In the world of literature, writers have to have perseverance to get through or even thrive in the face of rejection.  Here are some comments from publishers… Guess which book/author they refer to (answers at bottom of article)!1

1.      “An absurd and uninteresting fantasy which was rubbish and dull”

2.     “It is impossible to sell animal stories in the USA.”

3.     “We found the heroine as boring as her husband had.”

4.     “For your own sake do not publish this book.”

5.     “… so dry and airless, so lacking in pace, that whatever drama and excitement the novel might have had is entirely dissipated by what does seem… to be extraneous material.”

6.     “We are not interested in science fiction which deals with negative utopias.  They do not sell.”

7.     “Get rid of all that Indian stuff.”

8.     “Unsaleable and unpublishable.”

The list could go on and on.  But what really matters is how do you deal with rejection? 

It’s funny, I had planned writing this article for our Contemporary QuiltArt Association newsletter to help encourage all of our CQA artists to continue (or start) entering in the CQA shows.  Then, the same day I wrote it, I received the notification from the Rio Patchwork and Design Festival for the works selected to be sent to two Brazilian shows.  My pieces were not included.  In fact (and I don’t say this to get pity or with any ill will) while I was one of the artists chosen by the CQA jury, I was the onlyone that was not chosen by the show organizers to have any pieces go to Rio.  Whew!  That’s hard to say… I feel like I’m really putting myself on the line between embarrassment and vulnerability.  Why am I telling you this?  I want you to understand that we all have this happen.  There are many ways of combating the negative emotions that can occur with rejection.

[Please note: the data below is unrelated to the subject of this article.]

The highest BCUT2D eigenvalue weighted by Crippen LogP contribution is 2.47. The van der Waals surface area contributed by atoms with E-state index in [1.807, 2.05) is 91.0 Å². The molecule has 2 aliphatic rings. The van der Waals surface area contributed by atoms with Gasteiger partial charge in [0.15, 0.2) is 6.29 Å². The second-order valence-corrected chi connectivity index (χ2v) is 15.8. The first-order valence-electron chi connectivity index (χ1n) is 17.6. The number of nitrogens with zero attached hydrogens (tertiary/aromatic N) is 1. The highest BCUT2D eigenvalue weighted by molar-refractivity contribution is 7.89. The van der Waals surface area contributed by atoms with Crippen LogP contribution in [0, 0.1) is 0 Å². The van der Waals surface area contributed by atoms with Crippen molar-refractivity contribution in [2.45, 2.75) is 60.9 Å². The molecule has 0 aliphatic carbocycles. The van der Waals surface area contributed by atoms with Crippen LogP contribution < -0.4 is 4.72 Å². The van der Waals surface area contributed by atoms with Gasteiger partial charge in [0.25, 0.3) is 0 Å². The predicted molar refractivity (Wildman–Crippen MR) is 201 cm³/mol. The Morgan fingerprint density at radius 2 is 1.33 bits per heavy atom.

·         Ask yourself what you can do better.  Or, if appropriate, ask the one (such as a gallery owner) making the decision.  By analyzing any weaknesses you may have, whether in technique, design, presentation (photography), or topic/content, you may decide if you need additional practice, classes, or other forms of learning to master your craft.

·         It takes many no’s to get a yes.  Sometimes you just need to soldier on and apply to the next show, and the next, until you find the one(s) that accept your work.  Count every rejection as a step closer to getting accepted.

·         Realize you don’t fit in everywhere.  You don’t necessarily know why you weren’t chosen, but it may just be that your style doesn’t meet the aesthetic desires of the person making the choice.  In another venue, they may sing your praises!  Find the people that get you and what you are doing… ones that appreciate you.  Your artist’s style or subject matter may not be compatible with other artworks, your work may be the wrong size for what is being looked for, or the subject matter may not be appropriate, such as when a gallery only shows artists who are local or whose work reflects local subjects.

·         Keep doing what you’re good at.  Don’t compromise yourself and start doing something that you don’t enjoy or doesn’t express what you want to express.  In fact, the more you do what you do and the harder you work, the better you will get at it. 

·         Many no’s are temporary.  The no may turn to a yes when the timing is right… when they are looking for your kind of work, or when a different person sees it.

·         What’s next?  A great way to get over a rejection is to decide what you’re going to do next… either in the studio or as a way to get your work shown.  I take rejection as someone blowing a bugle in my ear to wake me up and get going, rather than retreat.”  Sylvester Stallone